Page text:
What to Do in an Alcohol Emergency

Alcohol poisoning is an emergency

Left untreated, an alcohol overdose (a.k.a. alcohol poisoning) can cause a person to choke or suffocate on their own vomit, stop breathing, have a seizure, suffer brain damage, or die. A person with alcohol poisoning needs immediate medical attention. If you suspect someone has alcohol poisoning, call for emergency medical help right away.

Alcohol poisoning can also occur when adults or children accidentally or intentionally drink household products that contain alcohol.

Review the warning signs below and don’t hesitate to call for help.

Alcohol poisoning signs and symptoms include:

  • Confusion
  • Vomiting
  • Seizures
  • Slow breathing (less than eight breaths a minute)
  • Irregular breathing (a gap of more than 10 seconds between breaths)
  • Blue-tinged skin or pale skin
  • Low body temperature (hypothermia)
  • Passing out (unconsciousness) and can't be awakened

It's not necessary to have all these signs and symptoms before you seek help. A person who is unconscious or can't be awakened is at risk of dying.

When to call for help

If you suspect that someone has alcohol poisoning - even if you don't see the classic signs and symptoms - seek immediate medical care.

Alcohol poisoning is an emergency

If you are with someone who has been drinking a lot of alcohol and you see any of the signs or symptoms above, here's what to do:

  • Call 8311 from a campus phone for your Lamar University Police Department. Never assume that a person will sleep off alcohol poisoning.
  • Call 911 from your cell phone for local emergency number immediately. Never assume that a person will sleep off alcohol poisoning.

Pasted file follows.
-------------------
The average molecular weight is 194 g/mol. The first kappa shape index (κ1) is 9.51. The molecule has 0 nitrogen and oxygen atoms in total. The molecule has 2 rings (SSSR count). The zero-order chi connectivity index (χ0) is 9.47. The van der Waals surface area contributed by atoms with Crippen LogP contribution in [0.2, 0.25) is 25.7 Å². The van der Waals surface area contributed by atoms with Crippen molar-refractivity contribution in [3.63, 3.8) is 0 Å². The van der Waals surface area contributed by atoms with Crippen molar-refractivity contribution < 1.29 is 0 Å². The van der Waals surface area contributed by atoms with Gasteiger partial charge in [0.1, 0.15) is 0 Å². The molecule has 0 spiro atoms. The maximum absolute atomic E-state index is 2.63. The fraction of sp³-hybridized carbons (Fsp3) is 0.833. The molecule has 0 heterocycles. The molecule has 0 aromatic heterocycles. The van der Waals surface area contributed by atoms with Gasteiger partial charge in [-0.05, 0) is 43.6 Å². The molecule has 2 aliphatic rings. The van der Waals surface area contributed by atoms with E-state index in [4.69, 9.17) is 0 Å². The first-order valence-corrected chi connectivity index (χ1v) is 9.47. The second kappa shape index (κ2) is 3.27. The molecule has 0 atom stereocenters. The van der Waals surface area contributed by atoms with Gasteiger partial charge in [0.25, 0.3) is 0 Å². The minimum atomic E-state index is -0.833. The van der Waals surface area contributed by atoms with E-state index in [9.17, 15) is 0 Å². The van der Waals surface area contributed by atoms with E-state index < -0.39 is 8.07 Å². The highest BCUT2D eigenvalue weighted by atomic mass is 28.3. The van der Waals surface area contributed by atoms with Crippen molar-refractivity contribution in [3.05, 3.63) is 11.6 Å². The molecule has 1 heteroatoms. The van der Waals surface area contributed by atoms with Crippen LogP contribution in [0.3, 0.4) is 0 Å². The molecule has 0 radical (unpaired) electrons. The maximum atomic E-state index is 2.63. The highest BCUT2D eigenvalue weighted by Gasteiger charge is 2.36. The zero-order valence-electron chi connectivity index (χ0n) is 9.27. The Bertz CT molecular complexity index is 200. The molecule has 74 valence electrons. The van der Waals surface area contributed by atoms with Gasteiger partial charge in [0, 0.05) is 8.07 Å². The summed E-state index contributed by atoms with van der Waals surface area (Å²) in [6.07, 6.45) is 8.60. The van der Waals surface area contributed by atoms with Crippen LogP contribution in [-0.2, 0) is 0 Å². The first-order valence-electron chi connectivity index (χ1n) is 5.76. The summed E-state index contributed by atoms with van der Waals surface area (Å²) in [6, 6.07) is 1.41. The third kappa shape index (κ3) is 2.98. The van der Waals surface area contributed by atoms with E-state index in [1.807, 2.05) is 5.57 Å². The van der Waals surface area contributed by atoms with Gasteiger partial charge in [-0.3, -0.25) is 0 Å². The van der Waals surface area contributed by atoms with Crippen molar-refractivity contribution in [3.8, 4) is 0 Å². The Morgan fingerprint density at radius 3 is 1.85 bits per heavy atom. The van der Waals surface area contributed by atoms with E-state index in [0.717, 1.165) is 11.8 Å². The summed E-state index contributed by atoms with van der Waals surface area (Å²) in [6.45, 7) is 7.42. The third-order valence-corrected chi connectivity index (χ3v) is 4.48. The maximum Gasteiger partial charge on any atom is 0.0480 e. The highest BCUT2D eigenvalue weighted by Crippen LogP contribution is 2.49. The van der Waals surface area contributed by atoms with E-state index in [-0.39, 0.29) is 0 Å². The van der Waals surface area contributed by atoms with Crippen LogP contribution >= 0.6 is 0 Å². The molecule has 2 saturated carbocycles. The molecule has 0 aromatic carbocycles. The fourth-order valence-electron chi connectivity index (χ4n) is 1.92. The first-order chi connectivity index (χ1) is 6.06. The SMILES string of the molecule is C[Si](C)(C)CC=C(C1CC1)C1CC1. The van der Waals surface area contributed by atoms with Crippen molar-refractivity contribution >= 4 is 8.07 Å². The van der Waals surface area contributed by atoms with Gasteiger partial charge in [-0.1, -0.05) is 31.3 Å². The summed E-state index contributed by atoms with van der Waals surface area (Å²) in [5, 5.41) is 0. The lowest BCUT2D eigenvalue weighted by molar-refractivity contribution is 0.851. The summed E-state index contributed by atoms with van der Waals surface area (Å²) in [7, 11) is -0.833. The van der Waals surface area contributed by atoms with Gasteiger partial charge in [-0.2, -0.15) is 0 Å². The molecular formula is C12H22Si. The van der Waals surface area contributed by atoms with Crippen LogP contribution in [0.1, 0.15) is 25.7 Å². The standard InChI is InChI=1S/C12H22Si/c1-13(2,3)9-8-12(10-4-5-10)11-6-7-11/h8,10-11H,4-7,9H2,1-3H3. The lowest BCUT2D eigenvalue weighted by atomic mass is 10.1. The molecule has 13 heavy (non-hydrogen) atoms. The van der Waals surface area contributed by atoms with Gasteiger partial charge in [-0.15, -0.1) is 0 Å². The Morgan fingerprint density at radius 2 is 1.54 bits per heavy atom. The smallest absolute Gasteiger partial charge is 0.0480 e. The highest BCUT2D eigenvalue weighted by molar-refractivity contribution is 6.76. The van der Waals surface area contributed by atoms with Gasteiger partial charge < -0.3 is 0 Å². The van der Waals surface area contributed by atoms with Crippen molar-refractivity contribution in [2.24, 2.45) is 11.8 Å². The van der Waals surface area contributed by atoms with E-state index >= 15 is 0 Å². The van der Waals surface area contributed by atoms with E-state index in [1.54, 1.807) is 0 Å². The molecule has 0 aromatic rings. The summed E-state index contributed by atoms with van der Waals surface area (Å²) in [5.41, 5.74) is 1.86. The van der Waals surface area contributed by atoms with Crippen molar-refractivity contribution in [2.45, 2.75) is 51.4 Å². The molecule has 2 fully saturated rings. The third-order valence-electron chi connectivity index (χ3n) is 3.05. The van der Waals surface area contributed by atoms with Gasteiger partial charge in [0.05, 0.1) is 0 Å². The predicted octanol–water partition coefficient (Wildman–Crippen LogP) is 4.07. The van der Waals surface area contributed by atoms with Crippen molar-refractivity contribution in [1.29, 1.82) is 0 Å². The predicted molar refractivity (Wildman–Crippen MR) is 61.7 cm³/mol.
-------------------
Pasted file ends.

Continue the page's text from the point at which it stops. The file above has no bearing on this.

• Be prepared to provide information. If you know, be sure to tell hospital or emergency personnel the kind and amount of alcohol the person drank, and when.
  • Don't leave an unconscious person alone. Because alcohol poisoning affects the way your gag reflex works, someone with alcohol poisoning may choke on his or her own vomit and not be able to breathe. While waiting for help, don't try to make the person vomit because he or she could choke.
  • Help a person who is vomiting. Try to keep him or her sitting up. If the person must lie down, make sure to turn his or her head to the side — this helps prevent choking. Try to keep the person awake to prevent loss of consciousness.

Don't be afraid to get help!

It can be difficult to decide if you think someone is drunk enough to warrant medical intervention, but it's best to err on the side of caution. You may worry about the consequences for yourself or your friend or loved one, particularly if you're underage. But the consequences of not getting the right help in time can be far more serious.

Source: Mayo Clinic